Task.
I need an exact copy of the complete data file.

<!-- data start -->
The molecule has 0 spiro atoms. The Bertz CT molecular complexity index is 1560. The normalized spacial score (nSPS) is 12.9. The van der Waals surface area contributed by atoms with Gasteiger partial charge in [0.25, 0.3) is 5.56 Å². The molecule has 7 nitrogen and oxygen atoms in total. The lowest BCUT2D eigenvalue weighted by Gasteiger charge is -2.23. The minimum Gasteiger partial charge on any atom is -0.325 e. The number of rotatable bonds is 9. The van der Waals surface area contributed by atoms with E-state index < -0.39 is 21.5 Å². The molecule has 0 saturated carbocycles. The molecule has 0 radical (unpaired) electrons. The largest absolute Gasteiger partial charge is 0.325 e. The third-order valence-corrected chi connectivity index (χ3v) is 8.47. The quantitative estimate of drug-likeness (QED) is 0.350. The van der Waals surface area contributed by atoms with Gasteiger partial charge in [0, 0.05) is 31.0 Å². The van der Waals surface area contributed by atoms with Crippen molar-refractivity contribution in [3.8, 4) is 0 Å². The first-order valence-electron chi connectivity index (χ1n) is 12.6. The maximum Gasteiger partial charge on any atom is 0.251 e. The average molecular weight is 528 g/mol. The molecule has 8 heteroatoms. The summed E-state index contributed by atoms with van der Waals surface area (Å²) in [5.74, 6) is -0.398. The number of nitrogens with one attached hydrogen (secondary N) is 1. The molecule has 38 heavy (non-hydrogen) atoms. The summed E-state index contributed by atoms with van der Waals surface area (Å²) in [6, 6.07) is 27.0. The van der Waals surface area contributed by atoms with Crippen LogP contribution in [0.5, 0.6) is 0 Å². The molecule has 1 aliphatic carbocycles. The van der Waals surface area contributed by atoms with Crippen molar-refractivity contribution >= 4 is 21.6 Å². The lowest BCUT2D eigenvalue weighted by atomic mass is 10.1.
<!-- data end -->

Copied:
The molecule has 0 spiro atoms. The Bertz CT molecular complexity index is 1560. The normalized spacial score (nSPS) is 12.9. The van der Waals surface area contributed by atoms with Gasteiger partial charge in [0.25, 0.3) is 5.56 Å². The molecule has 7 nitrogen and oxygen atoms in total. The lowest BCUT2D eigenvalue weighted by Gasteiger charge is -2.23. The minimum Gasteiger partial charge on any atom is -0.325 e. The number of rotatable bonds is 9. The van der Waals surface area contributed by atoms with E-state index < -0.39 is 21.5 Å². The molecule has 0 saturated carbocycles. The molecule has 0 radical (unpaired) electrons. The largest absolute Gasteiger partial charge is 0.325 e. The third-order valence-corrected chi connectivity index (χ3v) is 8.47. The quantitative estimate of drug-likeness (QED) is 0.350. The van der Waals surface area contributed by atoms with Gasteiger partial charge in [0, 0.05) is 31.0 Å². The van der Waals surface area contributed by atoms with Crippen molar-refractivity contribution in [3.8, 4) is 0 Å². The first-order valence-electron chi connectivity index (χ1n) is 12.6. The maximum Gasteiger partial charge on any atom is 0.251 e. The average molecular weight is 528 g/mol. The molecule has 8 heteroatoms. The summed E-state index contributed by atoms with van der Waals surface area (Å²) in [5.74, 6) is -0.398. The number of nitrogens with one attached hydrogen (secondary N) is 1. The molecule has 38 heavy (non-hydrogen) atoms. The summed E-state index contributed by atoms with van der Waals surface area (Å²) in [6, 6.07) is 27.0. The van der Waals surface area contributed by atoms with Crippen LogP contribution in [0.5, 0.6) is 0 Å². The molecule has 1 aliphatic carbocycles. The van der Waals surface area contributed by atoms with Crippen molar-refractivity contribution >= 4 is 21.6 Å². The lowest BCUT2D eigenvalue weighted by atomic mass is 10.1.